Lessons from the wild lab

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Science  20 Mar 2015:
Vol. 347, Issue 6228, pp. 1302-1307
DOI: 10.1126/science.347.6228.1302

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Twenty years ago this month, biologists in Yellowstone National Park set radio collars on six wolves, opened the door of their pen, and watched them bound away. Today, 95 wolves in 11 packs live in Yellowstone, hunting elk, deer, and bison. The wolves' return set in motion a natural—and therefore uncontrolled—experiment that is still unfolding, and which offers biologists a rare opportunity to observe predator-prey relations among large mammals. Yet the wolves are only one of many such natural experiments playing out in Yellowstone, and some scientists are cautious about attributing all the park's recent changes solely to these carnivores. Although most people think of Yellowstone as a pristine wilderness barely touched by people, at least in its early days, nothing could be further from the truth. Since its founding in 1872, the park has been treated as a living laboratory, subject to shifting biases and ideas about how best to manage it. From shooting every last wolf to managing the bison like livestock, each intervention has had long-lasting consequences that scientists are still trying to understand and correct.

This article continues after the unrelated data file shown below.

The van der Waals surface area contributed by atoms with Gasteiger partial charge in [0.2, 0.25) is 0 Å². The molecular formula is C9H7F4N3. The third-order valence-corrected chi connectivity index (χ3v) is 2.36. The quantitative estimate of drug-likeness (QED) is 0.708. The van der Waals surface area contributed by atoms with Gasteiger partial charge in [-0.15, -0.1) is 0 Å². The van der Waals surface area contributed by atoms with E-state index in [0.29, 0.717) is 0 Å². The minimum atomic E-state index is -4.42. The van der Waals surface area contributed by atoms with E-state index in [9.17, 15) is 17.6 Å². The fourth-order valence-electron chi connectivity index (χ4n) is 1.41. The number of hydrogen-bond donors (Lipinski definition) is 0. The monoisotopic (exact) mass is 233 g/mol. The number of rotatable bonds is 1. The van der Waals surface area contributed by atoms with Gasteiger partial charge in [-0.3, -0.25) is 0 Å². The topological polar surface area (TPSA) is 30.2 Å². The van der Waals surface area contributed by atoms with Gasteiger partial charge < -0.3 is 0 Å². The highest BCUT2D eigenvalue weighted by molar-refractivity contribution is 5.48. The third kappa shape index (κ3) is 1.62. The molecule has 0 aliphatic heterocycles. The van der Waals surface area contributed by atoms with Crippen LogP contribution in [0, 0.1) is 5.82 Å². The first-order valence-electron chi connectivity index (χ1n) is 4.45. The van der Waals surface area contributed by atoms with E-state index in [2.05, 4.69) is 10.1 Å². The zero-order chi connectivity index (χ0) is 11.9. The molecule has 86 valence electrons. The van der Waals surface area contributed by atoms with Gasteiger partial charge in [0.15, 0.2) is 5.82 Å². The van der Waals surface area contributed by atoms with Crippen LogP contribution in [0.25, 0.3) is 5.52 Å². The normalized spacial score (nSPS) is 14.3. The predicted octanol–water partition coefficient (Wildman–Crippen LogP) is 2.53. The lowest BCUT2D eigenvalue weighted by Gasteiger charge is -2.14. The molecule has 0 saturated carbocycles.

• * in Yellowstone National Park, Wyoming

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